When I had my first meeting with Tesco, I proposed a test run using our (my employer at the time) brands and supply chain as an option to test where the right production and distribution points should be, as opposed to investing significant capital right out of the gate.

I recall listening to a dress-down speech about how “You Americans don’t understand how the retail business and the supply chain should really work”. I also remember walking out of that meeting and taking bets with my team on how long Tesco was going to last with the supply chain costs they were about to absorb. 

—Eric Schwartz
Chief Executive Officer
United Vegetable Growers Cooperative
Salinas, California

Indeed. We wrote often about the decision to entice its UK suppliers to open facilities nearby as being flawed in many ways. Part of it was market intelligence. On opening day, 25% of the fresh-cut SKUs were devoted to Watercress-based salads — the total SKU count devoted to watercress-based salads by national US fresh-cut salad manufacturers producers at the time? Zero.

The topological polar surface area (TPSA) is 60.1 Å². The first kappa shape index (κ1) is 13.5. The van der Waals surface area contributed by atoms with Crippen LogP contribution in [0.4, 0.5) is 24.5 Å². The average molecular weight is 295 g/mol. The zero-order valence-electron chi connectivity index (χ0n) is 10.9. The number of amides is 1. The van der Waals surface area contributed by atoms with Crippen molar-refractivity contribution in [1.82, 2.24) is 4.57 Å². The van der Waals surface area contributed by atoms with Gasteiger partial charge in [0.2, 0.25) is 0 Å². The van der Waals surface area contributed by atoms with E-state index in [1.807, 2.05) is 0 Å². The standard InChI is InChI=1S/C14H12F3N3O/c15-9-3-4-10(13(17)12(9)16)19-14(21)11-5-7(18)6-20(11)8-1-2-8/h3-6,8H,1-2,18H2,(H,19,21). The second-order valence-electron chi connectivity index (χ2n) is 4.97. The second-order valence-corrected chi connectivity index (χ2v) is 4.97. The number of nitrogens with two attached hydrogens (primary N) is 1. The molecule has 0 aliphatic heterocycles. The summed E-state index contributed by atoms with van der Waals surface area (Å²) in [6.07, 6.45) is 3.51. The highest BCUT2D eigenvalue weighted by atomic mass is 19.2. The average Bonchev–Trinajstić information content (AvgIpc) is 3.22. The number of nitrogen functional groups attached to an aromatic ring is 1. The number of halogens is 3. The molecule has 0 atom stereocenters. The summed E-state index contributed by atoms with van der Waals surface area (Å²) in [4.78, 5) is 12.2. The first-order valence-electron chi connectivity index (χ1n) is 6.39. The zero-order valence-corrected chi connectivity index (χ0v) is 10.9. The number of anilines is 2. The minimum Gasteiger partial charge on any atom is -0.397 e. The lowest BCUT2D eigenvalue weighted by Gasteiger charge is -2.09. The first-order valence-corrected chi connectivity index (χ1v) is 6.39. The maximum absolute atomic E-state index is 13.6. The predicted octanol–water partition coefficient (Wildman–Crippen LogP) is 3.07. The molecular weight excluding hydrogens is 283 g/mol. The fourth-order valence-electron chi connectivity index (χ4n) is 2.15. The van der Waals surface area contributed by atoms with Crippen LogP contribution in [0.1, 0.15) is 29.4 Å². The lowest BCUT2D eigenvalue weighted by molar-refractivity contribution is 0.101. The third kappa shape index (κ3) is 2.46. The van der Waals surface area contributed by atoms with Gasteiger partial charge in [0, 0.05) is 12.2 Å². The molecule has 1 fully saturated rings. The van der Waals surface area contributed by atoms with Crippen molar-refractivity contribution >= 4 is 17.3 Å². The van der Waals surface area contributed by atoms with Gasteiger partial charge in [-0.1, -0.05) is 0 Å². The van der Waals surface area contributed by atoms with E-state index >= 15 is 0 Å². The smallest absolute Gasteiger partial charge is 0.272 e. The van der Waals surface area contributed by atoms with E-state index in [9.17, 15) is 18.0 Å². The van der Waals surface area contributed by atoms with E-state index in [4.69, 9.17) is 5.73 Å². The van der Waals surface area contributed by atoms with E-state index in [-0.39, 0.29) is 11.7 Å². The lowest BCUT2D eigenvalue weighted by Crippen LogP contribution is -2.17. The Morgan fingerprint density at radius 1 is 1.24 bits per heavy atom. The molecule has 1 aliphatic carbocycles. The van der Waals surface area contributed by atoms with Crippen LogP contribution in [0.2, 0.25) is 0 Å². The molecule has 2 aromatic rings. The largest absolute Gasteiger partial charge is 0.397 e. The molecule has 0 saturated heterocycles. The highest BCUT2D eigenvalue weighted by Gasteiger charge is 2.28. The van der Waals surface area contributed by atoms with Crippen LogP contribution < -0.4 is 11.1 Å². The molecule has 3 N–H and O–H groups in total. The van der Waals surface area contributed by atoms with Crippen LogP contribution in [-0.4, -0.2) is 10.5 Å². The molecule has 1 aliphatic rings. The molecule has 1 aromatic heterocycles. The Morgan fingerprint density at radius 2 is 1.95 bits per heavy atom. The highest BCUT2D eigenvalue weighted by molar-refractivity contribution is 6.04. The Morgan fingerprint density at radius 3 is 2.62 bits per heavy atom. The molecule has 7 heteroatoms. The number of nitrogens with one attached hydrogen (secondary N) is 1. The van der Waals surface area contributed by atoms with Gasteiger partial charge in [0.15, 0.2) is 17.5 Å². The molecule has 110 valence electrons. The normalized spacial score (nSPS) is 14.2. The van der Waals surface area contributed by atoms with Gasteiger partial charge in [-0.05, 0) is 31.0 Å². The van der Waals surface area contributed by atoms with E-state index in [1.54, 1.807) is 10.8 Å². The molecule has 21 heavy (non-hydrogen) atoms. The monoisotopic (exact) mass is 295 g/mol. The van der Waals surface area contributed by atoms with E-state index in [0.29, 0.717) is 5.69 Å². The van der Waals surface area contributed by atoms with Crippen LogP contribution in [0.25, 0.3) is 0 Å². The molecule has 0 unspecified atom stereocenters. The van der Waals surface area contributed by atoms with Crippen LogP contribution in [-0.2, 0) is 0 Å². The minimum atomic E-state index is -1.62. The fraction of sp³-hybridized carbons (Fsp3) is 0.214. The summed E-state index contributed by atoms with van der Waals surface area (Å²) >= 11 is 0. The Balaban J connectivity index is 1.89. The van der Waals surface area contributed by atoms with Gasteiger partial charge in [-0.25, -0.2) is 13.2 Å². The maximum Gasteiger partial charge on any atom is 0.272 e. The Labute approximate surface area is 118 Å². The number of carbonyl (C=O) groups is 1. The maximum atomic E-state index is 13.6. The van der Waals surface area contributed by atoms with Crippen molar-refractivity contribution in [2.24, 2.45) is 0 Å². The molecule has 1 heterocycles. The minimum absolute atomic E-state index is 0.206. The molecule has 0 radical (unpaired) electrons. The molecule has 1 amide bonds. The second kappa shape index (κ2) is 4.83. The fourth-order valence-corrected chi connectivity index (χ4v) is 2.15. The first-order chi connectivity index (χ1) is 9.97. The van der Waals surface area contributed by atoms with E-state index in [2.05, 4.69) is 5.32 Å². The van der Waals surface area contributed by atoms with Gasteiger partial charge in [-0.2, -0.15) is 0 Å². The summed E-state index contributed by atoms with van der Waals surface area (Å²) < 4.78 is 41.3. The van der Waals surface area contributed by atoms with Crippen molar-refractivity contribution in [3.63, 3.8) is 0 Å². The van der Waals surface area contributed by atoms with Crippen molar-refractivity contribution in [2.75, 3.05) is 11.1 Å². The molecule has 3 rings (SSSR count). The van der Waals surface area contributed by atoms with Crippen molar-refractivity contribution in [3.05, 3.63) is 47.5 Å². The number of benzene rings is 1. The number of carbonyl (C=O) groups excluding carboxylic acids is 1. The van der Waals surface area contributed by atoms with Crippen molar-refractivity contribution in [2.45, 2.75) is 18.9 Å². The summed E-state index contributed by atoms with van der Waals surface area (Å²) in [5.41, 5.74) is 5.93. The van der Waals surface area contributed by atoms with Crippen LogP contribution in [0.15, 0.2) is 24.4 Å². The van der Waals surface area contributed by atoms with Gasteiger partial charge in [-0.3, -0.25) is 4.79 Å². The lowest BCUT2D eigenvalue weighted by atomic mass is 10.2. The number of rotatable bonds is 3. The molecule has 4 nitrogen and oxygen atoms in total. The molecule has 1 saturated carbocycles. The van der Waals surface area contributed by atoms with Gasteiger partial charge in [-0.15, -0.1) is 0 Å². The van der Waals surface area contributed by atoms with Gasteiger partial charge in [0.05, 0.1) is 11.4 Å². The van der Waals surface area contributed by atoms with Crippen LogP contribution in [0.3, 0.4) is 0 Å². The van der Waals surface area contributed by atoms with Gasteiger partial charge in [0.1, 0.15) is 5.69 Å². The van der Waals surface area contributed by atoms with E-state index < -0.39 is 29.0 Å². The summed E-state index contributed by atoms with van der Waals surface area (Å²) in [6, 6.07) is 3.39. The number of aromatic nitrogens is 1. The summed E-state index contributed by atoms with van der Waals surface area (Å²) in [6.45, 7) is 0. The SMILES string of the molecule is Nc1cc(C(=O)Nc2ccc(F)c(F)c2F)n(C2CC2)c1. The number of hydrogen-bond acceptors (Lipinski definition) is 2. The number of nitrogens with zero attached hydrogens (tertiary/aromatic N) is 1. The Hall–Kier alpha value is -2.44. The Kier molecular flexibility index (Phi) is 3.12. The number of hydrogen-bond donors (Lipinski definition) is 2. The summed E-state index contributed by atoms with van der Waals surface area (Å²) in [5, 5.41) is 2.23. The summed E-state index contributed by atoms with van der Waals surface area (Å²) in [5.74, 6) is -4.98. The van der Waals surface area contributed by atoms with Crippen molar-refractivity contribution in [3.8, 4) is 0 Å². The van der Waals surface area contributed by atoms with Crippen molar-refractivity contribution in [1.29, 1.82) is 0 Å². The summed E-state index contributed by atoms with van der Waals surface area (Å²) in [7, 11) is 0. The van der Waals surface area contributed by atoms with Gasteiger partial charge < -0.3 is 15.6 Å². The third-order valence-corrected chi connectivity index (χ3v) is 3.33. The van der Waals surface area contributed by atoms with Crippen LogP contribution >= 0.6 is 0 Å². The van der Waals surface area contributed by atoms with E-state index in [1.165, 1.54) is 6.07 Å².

But, as Eric reports, the people assigned to the project simply weren’t interested in adapting to American ways; they wanted to change the way we did business in America and the way American consumers eat.

It was a tough order, and they failed to do either.

The fresh-cut facility was silly. Ready Pac is within walking distance of the Fresh & Easy campus, and Dole, Fresh Express, Taylor Farms and many smaller players would have been anxious to hook their wagon to Tesco’s star — assuming it didn’t demand an upfront investment of tens of millions in a new facility — and thus save it the cost of investing in such facilities up front.

Although Tesco didn’t actually make the investment, it had its suppliers make the investment. Still, it crippled the Fresh & Easy operation in two ways: